- This budget increases Medicaid health care payments by $15.9 million in general funds and $10.2 million in federal funds to provide additional home- and community-based services, extended post-partum benefits and expanded adult dental benefits.
Information Technology – The state’s reliance on information technology came to the forefront during the pandemic, which emphasized the need to develop an innovation economy in Hawaiʻi. The administration’s broadband initiative will form the foundation for this new economy.
- Gov. Ige is requesting $33.3 million in ARP funds for Hawaiʻi’s state’s match so the state can receive additional federal funds through the Broadband Equity, Access, and Deployment federal grant. This would be the largest investment in Broadband, in state history.
- In addition, the Ige administration is lapsing ARP-funded CIP projects that were appropriated last year but do not meet federal guidance that was issued after the appropriations were made. The governor is reappropriating $115.3 million in ARP CIP funding for statewide broadband projects pending U.S. Department of Treasury approval of our grant plan.
Housing – The demand for housing, including rentals, has reached critical proportions.
“The cost of housing is one of the most important quality-of-life issues my administration has tackled. We achieved our initial goal of building 10,000 new homes by 2020. And I believe we’ll have 3,000 more units by the end of 2022,” said Gov. Ige.
- Gov. Ige is requesting a $40 million cash infusion to the School Facility Agency for much-needed teacher housing in West Oʻahu and requesting a $40 million special funds authorization for the project.
- He is also requesting $5 million for statewide loan capitalization for the Department of Hawaiian Home Lands and asking for $10 million for DHHL lot development projects.
COVID-19 Response – This budget requests funds to continue to prioritize public health. The administration is adding:
- $61.8 million for Safe Travels, National Guard costs, and other COVID-19 expenditures.
- Over $30 million in state and federal funds to provide contingency funding for statewide COVID-19 operations.
- And restoring $5 million to the Major Disaster Fund.
Jails and Prisons – Every state in the nation has been reporting prison staffing shortages for many years, and the COVID-19 pandemic exacerbated the situation. COVID-19 outbreaks in our jails and prisons were alarming.
- This budget restores $17.6 million to fund 291.5 permanent positions in the Department of Public Safety. This will bring the department up to FY 2019 staffing levels.
- It adds 193 new positions, including 29 healthcare positions, to staff new wings currently underway that will address the chronic overcrowding problems on Hawaiʻi and Maui, as well as at the Women’s Community Correctional Center.
- This budget also adds 24 permanent positions to support law enforcement services on Oʻahu and Hawaiʻi.
- In addition, the budget adds 22 permanent healthcare positions to improve healthcare services in various correctional facilities. The need for around-the-clock nursing services and increased counseling was brought to light during the pandemic.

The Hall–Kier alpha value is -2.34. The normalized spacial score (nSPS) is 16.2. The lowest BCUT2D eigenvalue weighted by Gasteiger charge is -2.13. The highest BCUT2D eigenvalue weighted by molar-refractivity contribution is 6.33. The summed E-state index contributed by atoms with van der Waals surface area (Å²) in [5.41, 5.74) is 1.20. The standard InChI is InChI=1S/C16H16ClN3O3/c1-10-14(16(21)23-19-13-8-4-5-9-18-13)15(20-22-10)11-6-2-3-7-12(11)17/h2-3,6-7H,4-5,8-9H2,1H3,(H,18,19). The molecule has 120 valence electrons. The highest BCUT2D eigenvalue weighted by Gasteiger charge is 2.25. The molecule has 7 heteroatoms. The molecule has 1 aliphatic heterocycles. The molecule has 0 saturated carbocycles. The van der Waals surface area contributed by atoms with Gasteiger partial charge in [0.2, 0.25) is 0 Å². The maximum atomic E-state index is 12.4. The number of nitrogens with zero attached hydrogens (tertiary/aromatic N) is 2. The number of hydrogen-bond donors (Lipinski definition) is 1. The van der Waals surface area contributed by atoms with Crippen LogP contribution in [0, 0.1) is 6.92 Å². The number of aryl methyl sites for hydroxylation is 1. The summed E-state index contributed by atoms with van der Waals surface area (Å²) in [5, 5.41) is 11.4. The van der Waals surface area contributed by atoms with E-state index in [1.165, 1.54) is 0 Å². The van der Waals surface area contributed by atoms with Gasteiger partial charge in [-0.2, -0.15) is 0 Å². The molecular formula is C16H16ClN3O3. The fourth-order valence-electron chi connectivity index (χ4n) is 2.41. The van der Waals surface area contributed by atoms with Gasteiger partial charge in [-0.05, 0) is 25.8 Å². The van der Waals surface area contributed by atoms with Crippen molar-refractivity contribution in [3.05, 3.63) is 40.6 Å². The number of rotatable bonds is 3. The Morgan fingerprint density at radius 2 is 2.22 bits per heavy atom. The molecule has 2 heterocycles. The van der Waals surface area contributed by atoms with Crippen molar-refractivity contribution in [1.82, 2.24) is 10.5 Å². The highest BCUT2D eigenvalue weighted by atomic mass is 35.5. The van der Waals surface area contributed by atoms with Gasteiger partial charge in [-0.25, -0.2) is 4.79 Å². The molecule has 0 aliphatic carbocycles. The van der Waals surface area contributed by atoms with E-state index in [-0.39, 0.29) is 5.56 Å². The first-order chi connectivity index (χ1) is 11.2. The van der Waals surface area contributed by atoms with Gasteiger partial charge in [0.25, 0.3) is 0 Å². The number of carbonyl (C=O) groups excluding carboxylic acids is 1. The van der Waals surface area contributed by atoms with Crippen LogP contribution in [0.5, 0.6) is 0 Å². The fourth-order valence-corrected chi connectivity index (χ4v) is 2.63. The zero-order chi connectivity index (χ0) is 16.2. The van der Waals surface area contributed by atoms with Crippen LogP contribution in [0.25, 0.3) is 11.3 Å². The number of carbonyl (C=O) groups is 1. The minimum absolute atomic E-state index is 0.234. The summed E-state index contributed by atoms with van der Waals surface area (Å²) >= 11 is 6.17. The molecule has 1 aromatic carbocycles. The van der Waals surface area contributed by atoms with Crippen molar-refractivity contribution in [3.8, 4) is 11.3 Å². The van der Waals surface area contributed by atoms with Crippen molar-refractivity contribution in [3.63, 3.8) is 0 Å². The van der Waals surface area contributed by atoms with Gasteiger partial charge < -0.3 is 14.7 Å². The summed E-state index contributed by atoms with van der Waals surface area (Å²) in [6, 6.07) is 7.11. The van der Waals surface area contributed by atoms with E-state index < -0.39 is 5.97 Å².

Gov. Ige is also making a number of much-needed improvements to public safety facilities:
- $5 million for upgrades to the state’s emergency operations center,
- $21 million to replace the existing inmate management system for Public Safety facilities, statewide, and
- And $15 million to take the next steps in relocating Oʻahu Community Correctional Center.
Creating a cleaner, safer, and healthier Hawaiʻi
The pandemic reinforced the relationships between our people, place, and culture. From the beginning, the Ige administration made it a priority to create a cleaner, safer, and healthier Hawaiʻi. It has focused on protecting the state’s watersheds, better managing our oceans, creating a bio-security plan, doubling local food production, and moving toward 100% renewable energy.
This budget adds funds to support these projects:
- $10 million for the Royal Kunia Agricultural Park,
- $4 million for watershed protection, and
- $3.45 million for Maunawili and Kāneʻohe Pali acquisitions on Oʻahu.
Gov. Ige is also seeking to strengthen the infrastructure that supports Hawaiʻi’s communities. Using a mix of funding sources, the state will make needed improvements to airports, highways, and harbors across the state.
In addition to the requests made in this budget, Gov. Ige will be submitting a separate spending bill to the Legislature to replenish the Emergency and Budget Reserve Fund.
“As we have seen with the pandemic, we must be prepared to weather the worst. We had built up the emergency fund prior to the pandemic, and we put the funds to good use in responding to it,” said Gov. Ige.
Gov. Ige said he will be proposing to deposit $1 billion into the Emergency and Budget Reserve Fund.
“My primary concern has been and will always be the health and welfare of Hawaiʻi’s people. Over the past seven years, we’ve worked to put the state on solid financial footing and set Hawaiʻi on a better trajectory. This budget continues to invest in Hawaiʻi’s future. It allows us to continue on a path where Hawaiʻi’s children have all the opportunities they deserve. And it will allow them to choose, and want to choose, to call Hawaiʻi home,” said Gov. Ige.